Despite the fact that there is still uncertainty about how work and life will adapt in the future, the office landscape has permanently shifted. According to Jim Underhill, CEO of Cresa, the office life that once existed has disappeared and he believes there will be no more densely-packed open-plan offices.

However, many companies are finding that the big offices aren't working well for them, and as a result it's more likely that they'll spread their workers across different locations to conduct business with clients and suppliers who can complete work tasks more efficiently.

Outside of large city centers, future generations may see smaller, satellite offices opening. Working in the office will become much less frequent, and solely to maintain company culture and morale that cannot be achieved via video calls and group communication platforms. The future workplace will combine the methods of remote and office working, with digital transformation leading the way.

How to Set Up a Hybrid Office

The most difficult factors for businesses that move offsite are installation and employee training. For companies who did not previously provide flexible working options, it's a foreign space. More organisations are incorporating a hybrid office structure as part a long-term strategy.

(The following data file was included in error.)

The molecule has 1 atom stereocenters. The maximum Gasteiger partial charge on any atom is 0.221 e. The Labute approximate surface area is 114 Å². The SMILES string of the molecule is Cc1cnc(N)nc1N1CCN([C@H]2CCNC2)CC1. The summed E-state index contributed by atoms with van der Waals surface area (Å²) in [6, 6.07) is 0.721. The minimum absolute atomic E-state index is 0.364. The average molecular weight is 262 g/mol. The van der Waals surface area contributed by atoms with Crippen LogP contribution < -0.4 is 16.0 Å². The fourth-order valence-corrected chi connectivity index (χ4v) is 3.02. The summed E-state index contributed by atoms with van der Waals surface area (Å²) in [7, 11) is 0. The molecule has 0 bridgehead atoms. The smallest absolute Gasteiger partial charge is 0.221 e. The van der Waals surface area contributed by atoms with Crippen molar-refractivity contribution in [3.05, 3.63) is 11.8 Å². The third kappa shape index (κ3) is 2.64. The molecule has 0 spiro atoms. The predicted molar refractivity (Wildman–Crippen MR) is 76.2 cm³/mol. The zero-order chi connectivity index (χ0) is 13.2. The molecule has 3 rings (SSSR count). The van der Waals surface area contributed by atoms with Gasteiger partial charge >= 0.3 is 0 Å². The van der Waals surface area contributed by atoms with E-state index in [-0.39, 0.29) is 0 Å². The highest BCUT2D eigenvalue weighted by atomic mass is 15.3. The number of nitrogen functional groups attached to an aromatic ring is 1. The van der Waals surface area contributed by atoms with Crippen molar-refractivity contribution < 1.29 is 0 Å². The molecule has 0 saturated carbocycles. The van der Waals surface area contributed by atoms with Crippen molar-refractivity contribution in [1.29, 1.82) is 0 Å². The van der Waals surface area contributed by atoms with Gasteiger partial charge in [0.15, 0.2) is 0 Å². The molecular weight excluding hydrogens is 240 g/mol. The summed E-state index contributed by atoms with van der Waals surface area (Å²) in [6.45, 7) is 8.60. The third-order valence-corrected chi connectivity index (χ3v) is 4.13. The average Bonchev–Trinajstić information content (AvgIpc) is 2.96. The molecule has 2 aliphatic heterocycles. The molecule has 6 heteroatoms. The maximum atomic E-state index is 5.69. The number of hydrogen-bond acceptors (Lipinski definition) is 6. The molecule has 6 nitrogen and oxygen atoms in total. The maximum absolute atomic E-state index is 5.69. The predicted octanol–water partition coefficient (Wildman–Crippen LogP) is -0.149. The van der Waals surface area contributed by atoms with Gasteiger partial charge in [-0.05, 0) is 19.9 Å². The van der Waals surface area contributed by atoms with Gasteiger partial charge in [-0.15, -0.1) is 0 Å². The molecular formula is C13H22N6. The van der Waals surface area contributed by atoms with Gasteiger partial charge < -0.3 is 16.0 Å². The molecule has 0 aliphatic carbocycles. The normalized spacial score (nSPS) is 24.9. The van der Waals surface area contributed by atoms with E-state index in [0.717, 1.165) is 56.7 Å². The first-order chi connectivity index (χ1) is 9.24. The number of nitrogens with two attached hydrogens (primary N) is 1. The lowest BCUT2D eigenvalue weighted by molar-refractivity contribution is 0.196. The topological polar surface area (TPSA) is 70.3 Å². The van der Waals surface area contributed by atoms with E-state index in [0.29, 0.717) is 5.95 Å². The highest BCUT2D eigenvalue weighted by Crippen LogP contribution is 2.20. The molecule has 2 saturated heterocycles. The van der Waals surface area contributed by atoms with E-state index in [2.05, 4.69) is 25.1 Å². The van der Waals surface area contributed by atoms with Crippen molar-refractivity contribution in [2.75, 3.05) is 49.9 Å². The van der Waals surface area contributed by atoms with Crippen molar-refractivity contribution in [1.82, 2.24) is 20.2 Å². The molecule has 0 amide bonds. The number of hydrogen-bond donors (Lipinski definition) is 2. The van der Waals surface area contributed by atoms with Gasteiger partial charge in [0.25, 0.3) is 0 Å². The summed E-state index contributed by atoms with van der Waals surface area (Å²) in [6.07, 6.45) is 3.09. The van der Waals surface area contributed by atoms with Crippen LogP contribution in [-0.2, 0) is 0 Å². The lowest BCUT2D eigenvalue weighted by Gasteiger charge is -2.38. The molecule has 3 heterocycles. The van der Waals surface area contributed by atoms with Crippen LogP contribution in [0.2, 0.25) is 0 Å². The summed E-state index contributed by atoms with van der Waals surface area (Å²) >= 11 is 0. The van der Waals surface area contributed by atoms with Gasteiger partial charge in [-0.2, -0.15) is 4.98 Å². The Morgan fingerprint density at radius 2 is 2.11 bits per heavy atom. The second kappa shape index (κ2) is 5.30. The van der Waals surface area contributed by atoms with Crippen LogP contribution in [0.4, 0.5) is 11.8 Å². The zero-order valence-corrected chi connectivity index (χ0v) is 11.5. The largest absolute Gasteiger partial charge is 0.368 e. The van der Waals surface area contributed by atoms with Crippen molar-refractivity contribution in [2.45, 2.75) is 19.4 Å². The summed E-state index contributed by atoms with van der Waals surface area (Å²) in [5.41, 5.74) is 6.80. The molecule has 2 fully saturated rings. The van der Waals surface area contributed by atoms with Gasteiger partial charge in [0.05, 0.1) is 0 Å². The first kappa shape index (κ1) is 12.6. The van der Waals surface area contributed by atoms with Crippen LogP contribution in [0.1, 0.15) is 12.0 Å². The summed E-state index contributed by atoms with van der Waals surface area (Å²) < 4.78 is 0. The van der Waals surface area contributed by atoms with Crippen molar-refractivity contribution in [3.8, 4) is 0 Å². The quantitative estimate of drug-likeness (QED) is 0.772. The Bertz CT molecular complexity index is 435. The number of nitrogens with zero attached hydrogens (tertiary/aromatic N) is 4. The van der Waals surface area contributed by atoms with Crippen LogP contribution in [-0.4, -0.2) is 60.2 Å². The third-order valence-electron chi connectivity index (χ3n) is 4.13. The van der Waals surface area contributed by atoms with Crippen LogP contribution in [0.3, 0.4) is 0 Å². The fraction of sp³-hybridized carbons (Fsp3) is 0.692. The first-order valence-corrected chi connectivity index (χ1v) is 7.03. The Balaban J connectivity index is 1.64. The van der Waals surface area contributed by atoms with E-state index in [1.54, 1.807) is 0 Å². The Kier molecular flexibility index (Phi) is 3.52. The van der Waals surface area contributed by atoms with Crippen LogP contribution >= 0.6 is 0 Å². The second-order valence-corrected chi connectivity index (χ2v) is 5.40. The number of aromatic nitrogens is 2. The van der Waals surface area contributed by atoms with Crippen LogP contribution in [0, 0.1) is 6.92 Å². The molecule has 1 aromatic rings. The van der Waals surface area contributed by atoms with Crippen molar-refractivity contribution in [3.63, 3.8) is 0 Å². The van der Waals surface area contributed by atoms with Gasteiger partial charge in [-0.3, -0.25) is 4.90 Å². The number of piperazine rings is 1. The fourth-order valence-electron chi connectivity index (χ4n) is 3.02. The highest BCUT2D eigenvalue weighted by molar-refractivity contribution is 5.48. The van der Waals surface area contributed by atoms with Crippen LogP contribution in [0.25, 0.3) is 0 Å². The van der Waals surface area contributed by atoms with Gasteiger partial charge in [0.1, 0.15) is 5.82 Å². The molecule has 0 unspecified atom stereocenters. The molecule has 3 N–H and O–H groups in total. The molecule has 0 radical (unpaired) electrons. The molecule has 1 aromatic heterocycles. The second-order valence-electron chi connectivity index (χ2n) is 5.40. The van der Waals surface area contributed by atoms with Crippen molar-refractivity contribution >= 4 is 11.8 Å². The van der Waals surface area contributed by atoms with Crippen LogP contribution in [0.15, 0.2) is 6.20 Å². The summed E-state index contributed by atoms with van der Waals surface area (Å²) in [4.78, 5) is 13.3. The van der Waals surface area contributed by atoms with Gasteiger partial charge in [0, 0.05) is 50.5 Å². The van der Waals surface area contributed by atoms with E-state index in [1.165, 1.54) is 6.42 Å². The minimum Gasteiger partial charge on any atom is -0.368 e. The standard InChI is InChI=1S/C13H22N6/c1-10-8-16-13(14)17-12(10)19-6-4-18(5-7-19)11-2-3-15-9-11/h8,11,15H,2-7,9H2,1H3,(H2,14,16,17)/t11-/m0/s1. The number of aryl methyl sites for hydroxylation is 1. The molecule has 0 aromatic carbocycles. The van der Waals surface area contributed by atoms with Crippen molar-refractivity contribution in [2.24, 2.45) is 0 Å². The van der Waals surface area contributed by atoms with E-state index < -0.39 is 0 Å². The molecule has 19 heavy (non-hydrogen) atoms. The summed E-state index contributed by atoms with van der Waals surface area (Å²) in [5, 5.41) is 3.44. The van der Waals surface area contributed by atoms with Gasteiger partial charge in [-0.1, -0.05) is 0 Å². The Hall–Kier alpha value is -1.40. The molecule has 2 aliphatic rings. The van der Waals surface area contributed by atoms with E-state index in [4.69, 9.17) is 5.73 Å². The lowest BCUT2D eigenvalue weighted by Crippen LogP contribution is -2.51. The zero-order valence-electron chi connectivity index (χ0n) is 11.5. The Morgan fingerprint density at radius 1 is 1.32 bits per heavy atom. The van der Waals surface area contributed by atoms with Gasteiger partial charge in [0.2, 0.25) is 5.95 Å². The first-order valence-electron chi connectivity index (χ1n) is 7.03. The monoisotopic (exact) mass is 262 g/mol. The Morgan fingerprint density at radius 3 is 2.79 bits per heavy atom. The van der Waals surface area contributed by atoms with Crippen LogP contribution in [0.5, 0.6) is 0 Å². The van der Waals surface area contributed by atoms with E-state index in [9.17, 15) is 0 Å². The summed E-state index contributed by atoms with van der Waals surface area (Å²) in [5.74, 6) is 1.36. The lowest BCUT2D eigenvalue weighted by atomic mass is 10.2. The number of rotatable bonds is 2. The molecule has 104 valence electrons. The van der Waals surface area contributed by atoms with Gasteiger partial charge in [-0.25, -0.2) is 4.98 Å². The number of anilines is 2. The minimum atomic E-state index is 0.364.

The steps to setting up a hybrid office:

1.Design a hybrid office policy

Putting a hybrid office policy in place establishes expectations and guidelines that employees can follow.

  • Define the policy and who it applies to - make sure you know who is working from home and who is coming into the office on set days. Outline criteria and state any job tasks that cannot be completed remotely.
  • Create rules for when employees will be remote vs. in the workplace - Will remote workers have to visit the office a few times a week, or at all? Will there be a unique remote working policy for each employee? Is it possible that managers will be in charge of their team's remote work schedule? Is there a requirement for staff to attend in person events or meetings? Are there any restrictions on the hours of operation for remote employees? List all the possibilities, as well as requirements, guidelines, and options.
  • Establish expectations for how employees will work – Will staff have access to their work computers remotely or keep them at home? Will the company provide a laptop? What technologies and applications must staff be familiar with and set up to complete daily work responsibilities and interact with colleagues? Ensure that all workers understand the tools and platforms that are required to perform their job role effectively remotely.